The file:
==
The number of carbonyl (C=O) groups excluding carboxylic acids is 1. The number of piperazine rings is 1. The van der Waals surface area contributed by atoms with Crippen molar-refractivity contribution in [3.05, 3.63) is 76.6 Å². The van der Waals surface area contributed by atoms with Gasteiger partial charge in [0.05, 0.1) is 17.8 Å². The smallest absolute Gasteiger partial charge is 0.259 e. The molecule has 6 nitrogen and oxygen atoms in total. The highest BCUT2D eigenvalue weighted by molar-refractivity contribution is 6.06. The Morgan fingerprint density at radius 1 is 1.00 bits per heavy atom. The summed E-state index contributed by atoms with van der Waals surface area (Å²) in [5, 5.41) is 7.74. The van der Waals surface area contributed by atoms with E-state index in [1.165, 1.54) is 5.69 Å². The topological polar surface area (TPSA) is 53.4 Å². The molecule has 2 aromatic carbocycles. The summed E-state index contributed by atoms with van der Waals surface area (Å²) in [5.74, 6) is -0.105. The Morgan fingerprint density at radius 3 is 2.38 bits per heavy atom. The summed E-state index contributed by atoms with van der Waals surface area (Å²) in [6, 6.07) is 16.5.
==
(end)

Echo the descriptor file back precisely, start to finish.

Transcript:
The number of carbonyl (C=O) groups excluding carboxylic acids is 1. The number of piperazine rings is 1. The van der Waals surface area contributed by atoms with Crippen molar-refractivity contribution in [3.05, 3.63) is 76.6 Å². The van der Waals surface area contributed by atoms with Gasteiger partial charge in [0.05, 0.1) is 17.8 Å². The smallest absolute Gasteiger partial charge is 0.259 e. The molecule has 6 nitrogen and oxygen atoms in total. The highest BCUT2D eigenvalue weighted by molar-refractivity contribution is 6.06. The Morgan fingerprint density at radius 1 is 1.00 bits per heavy atom. The summed E-state index contributed by atoms with van der Waals surface area (Å²) in [5, 5.41) is 7.74. The van der Waals surface area contributed by atoms with E-state index in [1.165, 1.54) is 5.69 Å². The topological polar surface area (TPSA) is 53.4 Å². The molecule has 2 aromatic carbocycles. The summed E-state index contributed by atoms with van der Waals surface area (Å²) in [5.74, 6) is -0.105. The Morgan fingerprint density at radius 3 is 2.38 bits per heavy atom. The summed E-state index contributed by atoms with van der Waals surface area (Å²) in [6, 6.07) is 16.5.